Saturday 19 October 2019

The story behind a poignant Hurricane Ophelia photograph that made front-page news this week

A private moment captured as a family mourns a father

The O'Sullivan family look out from the Glen Pier as Ophelia strikes the Co Kerry. Photo: Stephen Kelleghan
The O'Sullivan family look out from the Glen Pier as Ophelia strikes the Co Kerry. Photo: Stephen Kelleghan

Graham Clifford

It is perhaps the iconic picture of Storm Ophelia. Of massive waves attacking the South Kerry coastline. Of three men standing unmoved as the force of the one-time hurricane rages in from the southern seas to batter our exposed island. Tsunami-esque, foreboding and shocking.

On first sight the sheer size and awesome scale of the swells catches the viewer's eye but the story behind the shot, captured by local photographer Stephen Kelleghan on Monday afternoon at the Glen near Ballinskelligs, offers an altogether different and more personal dimension.

The three men in the picture are standing at the bottom of a lane leading from the O'Sullivan family home. The father of the house, Michael Joe O'Sullivan, passed away last Sunday and his funeral wake was due to take place on Monday, but was postponed because of Ophelia.

Two of those in the picture are Michael Joe's sons, from the left, Anthony and Declan, while a nephew, Brendan, stands on the far right. Another brother, Kieran, is out of shot chatting to the photographer.

"When I took the picture I didn't know of the family's loss. They are a lovely, quiet and helpful family. I'd know the boys from their involvement in coastal rowing and the GAA. When I met them down by the water on Monday, we chatted but they never mentioned their father had died. It was only later that evening that I realised that they were in mourning," explains Stephen Kelleghan.

Michael Joe, a father-of seven sons and grandfather to 14, loved the sea, and the point at which the picture was taken was his favourite place to stand and look out upon the world. His wife, Gobnait, passed away before him.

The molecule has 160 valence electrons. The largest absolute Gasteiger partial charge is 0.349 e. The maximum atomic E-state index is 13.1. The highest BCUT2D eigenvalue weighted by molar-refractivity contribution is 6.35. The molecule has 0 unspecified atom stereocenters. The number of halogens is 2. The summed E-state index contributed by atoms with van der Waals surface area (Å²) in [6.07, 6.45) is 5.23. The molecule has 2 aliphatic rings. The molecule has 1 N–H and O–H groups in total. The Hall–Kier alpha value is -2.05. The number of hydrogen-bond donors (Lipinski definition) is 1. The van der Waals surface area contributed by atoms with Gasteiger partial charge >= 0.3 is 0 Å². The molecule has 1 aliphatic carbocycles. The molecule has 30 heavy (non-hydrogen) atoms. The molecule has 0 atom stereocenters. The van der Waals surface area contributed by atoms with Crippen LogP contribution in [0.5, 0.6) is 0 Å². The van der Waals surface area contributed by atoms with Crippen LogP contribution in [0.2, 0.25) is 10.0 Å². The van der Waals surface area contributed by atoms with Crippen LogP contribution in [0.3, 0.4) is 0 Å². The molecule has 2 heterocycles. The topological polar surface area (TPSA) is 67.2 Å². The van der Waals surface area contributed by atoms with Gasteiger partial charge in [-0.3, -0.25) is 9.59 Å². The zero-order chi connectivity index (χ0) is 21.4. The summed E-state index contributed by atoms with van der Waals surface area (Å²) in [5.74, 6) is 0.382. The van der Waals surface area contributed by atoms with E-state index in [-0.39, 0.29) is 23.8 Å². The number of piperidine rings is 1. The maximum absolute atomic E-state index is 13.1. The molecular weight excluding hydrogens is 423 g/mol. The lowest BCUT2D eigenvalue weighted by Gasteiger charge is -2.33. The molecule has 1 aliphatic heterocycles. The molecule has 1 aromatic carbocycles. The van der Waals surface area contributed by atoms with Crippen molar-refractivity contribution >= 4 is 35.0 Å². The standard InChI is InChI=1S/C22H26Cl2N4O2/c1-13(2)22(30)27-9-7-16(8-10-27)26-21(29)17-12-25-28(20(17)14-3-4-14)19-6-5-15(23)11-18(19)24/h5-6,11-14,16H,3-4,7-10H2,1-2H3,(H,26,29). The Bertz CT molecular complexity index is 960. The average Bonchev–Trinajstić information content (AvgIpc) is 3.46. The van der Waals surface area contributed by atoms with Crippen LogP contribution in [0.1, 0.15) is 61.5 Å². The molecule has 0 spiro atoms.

"The picture was used on the front page of a national newspaper and I felt a little uncomfortable. Had I known at the time Michael Joe had died, I would never have taken it and sent it on. But then when I spoke to the family, they were very happy with it, it meant a lot to them. In many ways it was a memorial to their dad," says Stephen.

And he told Review that when he looks at the shot now, it represents so much more knowing the context. "Here they are standing equidistant apart, their stances respectful and dignified, they seem lost in their thoughts. Declan, in the middle, has his hands crossed behind his back. There's inner turmoil after the loss of their father and in front of them complete turmoil on the seas. When I see it now, I don't actually see Ophelia, I see loss, pain and three men in grief."

And as we dissect this amazing picture, Stephen notices something previously unseen. "Oh my, there's a little wren on the wall right beside them. I've just noticed it now. Well, isn't that something," he says.

Michael Joe O'Sullivan was buried in the Glen on Wednesday surrounded by his devoted family, neighbours and friends. Ar dheis Dé go raibh a anam.


Indo Review

Editor's Choice

Also in Irish News